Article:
In other words there is a focal point to the practise.
Intelligent repetition is not a case of “throw enough mud at the wall and some will stick”, nor is it, “if I do 15 or 30 minutes every day, I’ll improve, irrespective of how much I concentrate”.
You might as well watch TV at the same time!
You find the problem (this might only be the bit where you have to think harder, or it could be the bit where the coordination slows you down) and you then dissect it, working on very small parts of it at a time.  A session of intelligent repetition will probably mean that you never get around to doing the whole sequence.
Intelligent repetition is the way to change things rather than repeating the same mistakes time after time.

Questions are great!
One of the interesting things about practising is that when you get it into your schedule, you start to find questions about what you’re doing.  Sometimes you find the answers to those questions simply through practising, and if not, you have a question for the next class.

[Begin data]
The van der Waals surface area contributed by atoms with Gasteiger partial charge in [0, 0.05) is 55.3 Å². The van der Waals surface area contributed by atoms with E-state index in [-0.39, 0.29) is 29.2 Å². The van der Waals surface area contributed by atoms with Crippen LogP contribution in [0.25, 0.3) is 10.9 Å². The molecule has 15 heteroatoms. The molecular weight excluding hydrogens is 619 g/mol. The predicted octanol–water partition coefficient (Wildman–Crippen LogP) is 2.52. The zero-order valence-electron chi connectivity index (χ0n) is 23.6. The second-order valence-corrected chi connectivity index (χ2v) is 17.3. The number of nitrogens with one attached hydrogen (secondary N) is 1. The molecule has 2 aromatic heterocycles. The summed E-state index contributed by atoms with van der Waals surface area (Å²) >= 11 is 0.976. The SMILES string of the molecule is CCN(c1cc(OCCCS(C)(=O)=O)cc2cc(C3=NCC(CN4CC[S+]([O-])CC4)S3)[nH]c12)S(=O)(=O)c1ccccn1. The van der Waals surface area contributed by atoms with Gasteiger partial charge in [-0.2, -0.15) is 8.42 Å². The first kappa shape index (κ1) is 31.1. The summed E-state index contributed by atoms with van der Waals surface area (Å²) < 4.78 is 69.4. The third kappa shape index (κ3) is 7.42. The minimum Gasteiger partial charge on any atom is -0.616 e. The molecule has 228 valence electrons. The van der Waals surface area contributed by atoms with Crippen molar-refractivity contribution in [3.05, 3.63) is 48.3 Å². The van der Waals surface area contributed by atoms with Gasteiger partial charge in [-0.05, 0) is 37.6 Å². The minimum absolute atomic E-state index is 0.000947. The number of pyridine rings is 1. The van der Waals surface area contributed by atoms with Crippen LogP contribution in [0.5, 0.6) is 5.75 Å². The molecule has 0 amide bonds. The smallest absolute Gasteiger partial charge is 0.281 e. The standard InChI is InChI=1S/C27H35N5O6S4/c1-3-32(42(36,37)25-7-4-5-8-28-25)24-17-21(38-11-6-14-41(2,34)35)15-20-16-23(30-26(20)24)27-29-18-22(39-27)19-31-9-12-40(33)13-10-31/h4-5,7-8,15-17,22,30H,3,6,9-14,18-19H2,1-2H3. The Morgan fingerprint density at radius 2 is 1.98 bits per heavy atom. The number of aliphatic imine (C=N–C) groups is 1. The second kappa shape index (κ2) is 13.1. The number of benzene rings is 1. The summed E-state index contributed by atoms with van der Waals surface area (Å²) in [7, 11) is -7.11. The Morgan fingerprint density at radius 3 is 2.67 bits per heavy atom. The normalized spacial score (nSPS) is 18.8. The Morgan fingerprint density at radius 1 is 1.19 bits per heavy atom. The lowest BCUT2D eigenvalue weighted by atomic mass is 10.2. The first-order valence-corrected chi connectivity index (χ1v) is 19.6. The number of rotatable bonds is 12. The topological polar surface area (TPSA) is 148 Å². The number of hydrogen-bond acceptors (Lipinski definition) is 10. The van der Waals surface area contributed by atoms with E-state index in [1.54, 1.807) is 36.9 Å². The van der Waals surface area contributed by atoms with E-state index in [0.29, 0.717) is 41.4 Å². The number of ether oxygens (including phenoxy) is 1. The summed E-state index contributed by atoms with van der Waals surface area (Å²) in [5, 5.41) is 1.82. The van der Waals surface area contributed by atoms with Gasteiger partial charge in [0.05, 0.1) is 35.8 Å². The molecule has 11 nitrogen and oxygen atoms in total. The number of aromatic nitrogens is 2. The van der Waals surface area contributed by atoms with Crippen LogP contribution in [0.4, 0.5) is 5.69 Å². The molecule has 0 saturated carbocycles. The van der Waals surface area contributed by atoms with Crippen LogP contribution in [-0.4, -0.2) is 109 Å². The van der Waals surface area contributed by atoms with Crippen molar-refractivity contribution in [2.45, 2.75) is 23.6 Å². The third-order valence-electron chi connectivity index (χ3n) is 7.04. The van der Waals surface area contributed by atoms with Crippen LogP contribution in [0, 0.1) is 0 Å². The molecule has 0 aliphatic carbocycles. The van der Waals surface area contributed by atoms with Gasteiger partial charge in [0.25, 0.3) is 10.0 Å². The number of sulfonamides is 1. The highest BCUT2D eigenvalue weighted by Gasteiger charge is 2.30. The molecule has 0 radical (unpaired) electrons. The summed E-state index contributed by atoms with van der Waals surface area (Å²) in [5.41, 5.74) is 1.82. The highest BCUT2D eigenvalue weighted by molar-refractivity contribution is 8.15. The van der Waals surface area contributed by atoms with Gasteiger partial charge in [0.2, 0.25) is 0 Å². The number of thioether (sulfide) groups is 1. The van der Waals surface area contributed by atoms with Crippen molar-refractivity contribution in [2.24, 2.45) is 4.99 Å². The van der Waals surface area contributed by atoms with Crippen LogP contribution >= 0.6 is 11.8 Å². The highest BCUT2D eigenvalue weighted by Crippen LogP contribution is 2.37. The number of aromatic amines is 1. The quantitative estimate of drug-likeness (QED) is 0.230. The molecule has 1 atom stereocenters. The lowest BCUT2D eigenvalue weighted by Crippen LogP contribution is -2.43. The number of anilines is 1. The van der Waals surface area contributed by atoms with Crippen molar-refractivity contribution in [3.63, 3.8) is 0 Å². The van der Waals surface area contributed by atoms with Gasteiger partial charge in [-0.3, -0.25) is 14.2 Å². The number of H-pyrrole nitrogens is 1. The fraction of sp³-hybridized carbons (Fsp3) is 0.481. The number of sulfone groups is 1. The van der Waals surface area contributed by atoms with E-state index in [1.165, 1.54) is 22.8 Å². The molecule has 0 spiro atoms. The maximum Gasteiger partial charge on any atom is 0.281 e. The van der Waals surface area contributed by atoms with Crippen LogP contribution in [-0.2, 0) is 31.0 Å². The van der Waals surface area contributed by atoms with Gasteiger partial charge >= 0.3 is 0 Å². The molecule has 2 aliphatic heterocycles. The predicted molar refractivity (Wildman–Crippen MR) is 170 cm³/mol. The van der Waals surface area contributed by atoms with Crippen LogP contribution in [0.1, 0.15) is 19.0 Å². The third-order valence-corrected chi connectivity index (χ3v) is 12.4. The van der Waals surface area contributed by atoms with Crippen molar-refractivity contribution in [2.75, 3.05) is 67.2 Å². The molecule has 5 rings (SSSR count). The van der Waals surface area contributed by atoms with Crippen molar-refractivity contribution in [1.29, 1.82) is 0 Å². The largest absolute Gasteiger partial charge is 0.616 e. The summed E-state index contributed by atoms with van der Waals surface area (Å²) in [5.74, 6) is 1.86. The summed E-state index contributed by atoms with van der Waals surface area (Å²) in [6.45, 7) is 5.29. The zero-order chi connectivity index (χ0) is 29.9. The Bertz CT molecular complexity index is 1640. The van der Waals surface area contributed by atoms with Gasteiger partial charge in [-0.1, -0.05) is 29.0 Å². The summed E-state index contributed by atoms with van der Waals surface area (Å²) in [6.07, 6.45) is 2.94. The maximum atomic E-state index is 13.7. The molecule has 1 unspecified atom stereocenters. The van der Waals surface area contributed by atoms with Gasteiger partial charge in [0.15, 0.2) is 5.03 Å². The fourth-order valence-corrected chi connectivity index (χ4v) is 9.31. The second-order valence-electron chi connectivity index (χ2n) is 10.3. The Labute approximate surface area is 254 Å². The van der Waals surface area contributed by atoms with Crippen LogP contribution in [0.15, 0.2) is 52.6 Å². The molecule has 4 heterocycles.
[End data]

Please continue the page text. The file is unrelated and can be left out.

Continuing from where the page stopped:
I know that people don’t like to ask questions when in a group, but I like questions in a class, the more the better.
First of all, you can almost guarantee that if someone’s asking a question about something, someone else has the same question, or a slight variation.
Secondly, even if the same question is asked on several consecutive classes, the answer will never be the same; everyone has moved on from their previous norm, so a development of the answer will be necessary.
Thirdly, although I write a lesson plan for every class, the best classes are nearly always when someone unexpectedly asks a question in the class.  When this happens, the planned structure of the lesson immediately alters dramatically, and the lesson plan goes out of the window.
Fourthly, when someone asks a question, the group takes ownership of the class content, and immediately becomes more involved.

I can’t remember what to practice… It’s gone!
After a class, the knack is to practise anything that you can remember.
When you do so, sometimes other bits start to come back, and in your head you move back into the class where you learnt it.  If they don’t come back, it’s not a big deal; you’ve got your head into the right space, and are starting to take ownership of the material.

I might practise it the wrong way.